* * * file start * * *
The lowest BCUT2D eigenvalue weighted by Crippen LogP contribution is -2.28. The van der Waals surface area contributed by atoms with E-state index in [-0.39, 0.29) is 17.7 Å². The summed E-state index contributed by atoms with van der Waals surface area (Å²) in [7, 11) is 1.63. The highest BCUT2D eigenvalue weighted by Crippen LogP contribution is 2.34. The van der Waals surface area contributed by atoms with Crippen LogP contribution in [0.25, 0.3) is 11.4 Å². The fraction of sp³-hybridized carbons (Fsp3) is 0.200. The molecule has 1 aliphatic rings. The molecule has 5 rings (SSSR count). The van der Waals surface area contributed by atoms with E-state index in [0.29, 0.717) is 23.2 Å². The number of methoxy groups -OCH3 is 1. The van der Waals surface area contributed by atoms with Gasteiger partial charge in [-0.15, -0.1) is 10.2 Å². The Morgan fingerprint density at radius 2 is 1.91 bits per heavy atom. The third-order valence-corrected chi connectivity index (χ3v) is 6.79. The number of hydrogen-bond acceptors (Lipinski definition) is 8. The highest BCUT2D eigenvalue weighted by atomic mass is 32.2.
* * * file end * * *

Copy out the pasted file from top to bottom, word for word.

The lowest BCUT2D eigenvalue weighted by Crippen LogP contribution is -2.28. The van der Waals surface area contributed by atoms with E-state index in [-0.39, 0.29) is 17.7 Å². The summed E-state index contributed by atoms with van der Waals surface area (Å²) in [7, 11) is 1.63. The highest BCUT2D eigenvalue weighted by Crippen LogP contribution is 2.34. The van der Waals surface area contributed by atoms with Crippen LogP contribution in [0.25, 0.3) is 11.4 Å². The fraction of sp³-hybridized carbons (Fsp3) is 0.200. The molecule has 1 aliphatic rings. The molecule has 5 rings (SSSR count). The van der Waals surface area contributed by atoms with E-state index in [0.29, 0.717) is 23.2 Å². The number of methoxy groups -OCH3 is 1. The van der Waals surface area contributed by atoms with Gasteiger partial charge in [-0.15, -0.1) is 10.2 Å². The Morgan fingerprint density at radius 2 is 1.91 bits per heavy atom. The third-order valence-corrected chi connectivity index (χ3v) is 6.79. The number of hydrogen-bond acceptors (Lipinski definition) is 8. The highest BCUT2D eigenvalue weighted by atomic mass is 32.2.